According to PBPStats, 39.2 percent of his shots are classified as self-created and he’s posting an effective field goal percentage of 58.8 on them (league average is 49.1 percent). Last season, 42.9 percent of his field goals were self-created and he posted an effective field goal percentage of 42.3 percent on them (league average was 48.3 percent).

Whether it’s attacking from the slot, gyrating and slithering his way from the top of the key or flowing out of face-ups, putting the ball on the deck leads to a lot more profits nowadays. Whereas he shot 43.9 percent on drives in 2021-22, he’s up to 55.6 percent this year, per

The chances of maintaining silky touch inside have skyrocketed because he wields control. Rather than defenders dislodging him on his driving routes, he’s discarding them for critical slivers of space in the paint. He’s not operating from a deficit anymore and dictates the tempo, which helps explain his career-best .407 free-throw rate (.308 his first four years). His rim frequency (38 percent) is the highest it’s been since his rookie year, too.

The helter skelter vibes of last year’s off-the-bounce endeavors have been succeeded by patience and effectiveness. The process is just much less chaotic and much more replicable because he’s on balance, thanks to improved lower body stability. The full scope of his 7-foot-4 wingspan can be deployed as a face-up and low-block scorer when he’s not trying to recover from being knocked off-kilter and simply get a shot up toward the hoop.

One of the pillars of his breakout is the lefty push shot. According to Cleaning The Glass, he’s shooting 56 percent (27 of 48) between 4 and 14 feet, a mildly unsustainable mark. Yet I don’t think he’s in line for a massive nosedive, even if regression to some degree is likely unavoidable. He had so, so many shots from that range roll around and out last season. Better luck on them this year almost felt inevitable. Plus, his newfound asset of balance eases those looks, especially when he’s playing the 4 and/or firing over small defenders.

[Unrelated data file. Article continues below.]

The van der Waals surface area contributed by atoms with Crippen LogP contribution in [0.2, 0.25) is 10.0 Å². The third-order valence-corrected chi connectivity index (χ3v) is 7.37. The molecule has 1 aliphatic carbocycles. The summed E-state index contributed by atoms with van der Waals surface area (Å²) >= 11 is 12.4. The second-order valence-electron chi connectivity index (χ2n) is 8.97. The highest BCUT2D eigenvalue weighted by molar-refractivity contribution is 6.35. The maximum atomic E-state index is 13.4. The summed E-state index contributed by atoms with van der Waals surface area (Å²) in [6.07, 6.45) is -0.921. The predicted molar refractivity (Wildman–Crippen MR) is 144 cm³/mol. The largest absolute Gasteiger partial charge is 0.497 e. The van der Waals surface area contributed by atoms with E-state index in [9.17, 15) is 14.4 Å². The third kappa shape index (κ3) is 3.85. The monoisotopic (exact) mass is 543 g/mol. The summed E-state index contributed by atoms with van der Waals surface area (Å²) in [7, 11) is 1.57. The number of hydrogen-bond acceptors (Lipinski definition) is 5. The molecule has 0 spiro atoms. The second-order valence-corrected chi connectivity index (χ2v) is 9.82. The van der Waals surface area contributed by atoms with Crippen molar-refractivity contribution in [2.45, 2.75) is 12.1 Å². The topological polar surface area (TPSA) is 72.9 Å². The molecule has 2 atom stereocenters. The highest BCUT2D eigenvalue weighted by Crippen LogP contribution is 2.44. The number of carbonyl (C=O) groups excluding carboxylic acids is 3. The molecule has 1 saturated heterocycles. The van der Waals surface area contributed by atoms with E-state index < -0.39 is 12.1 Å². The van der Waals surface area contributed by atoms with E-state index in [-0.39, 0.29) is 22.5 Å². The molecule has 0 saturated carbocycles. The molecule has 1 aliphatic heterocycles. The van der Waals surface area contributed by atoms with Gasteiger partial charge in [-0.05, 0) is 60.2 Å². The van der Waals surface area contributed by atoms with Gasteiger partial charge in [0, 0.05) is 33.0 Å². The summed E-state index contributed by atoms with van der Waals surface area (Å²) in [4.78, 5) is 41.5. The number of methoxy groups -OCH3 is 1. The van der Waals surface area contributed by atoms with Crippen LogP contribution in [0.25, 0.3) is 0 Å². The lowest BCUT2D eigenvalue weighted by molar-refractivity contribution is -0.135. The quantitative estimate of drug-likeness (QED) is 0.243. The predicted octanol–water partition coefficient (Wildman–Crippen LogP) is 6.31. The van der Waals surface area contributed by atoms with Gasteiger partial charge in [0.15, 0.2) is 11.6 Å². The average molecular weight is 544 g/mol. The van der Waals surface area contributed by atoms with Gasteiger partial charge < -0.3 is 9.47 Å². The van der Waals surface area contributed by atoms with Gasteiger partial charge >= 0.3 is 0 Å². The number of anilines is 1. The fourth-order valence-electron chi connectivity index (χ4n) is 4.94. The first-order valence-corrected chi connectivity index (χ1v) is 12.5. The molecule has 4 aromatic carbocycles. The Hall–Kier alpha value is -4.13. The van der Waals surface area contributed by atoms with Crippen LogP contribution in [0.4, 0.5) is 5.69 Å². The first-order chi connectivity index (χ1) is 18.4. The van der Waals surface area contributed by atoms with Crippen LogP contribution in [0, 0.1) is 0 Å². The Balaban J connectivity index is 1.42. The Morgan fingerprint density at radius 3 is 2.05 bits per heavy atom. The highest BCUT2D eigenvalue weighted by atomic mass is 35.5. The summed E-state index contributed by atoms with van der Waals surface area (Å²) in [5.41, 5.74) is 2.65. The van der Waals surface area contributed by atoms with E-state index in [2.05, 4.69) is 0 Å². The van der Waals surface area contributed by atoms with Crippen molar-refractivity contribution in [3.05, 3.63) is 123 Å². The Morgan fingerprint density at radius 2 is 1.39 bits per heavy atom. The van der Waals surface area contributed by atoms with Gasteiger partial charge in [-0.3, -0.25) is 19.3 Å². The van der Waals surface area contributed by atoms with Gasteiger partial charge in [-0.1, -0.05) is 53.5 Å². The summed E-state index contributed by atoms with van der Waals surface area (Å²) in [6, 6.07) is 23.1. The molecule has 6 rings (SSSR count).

Jackson’s development as a driver and interior scorer work in tandem with his renaissance beyond the arc. Defenders are caught in a bind, forced to discern on the fly if taking away the jumper or sitting on the drive is the proper decision. Because he launches on moderately high volume and proficiency (.430 three-point rate, 35 percent shooting since 2019), the opposition respects his long ball. He’s long leveraged that respect into downhill escapades, but physical limitations curtailed his exploits once he actually found himself in such situations. He’s addressed those shortcomings.

Already the bedrock of Memphis’ top-five defense, Jackson is an immensely valuable complementary scorer in 2022-23. His maturation as an efficient secondary option would always be critical for the Grizzlies’ long-term outlook. It remains critical, but is no longer a hypothetical existence preserved by the optimism of youth and time. It’s the current reality, one that makes him as dangerous as ever moving forward.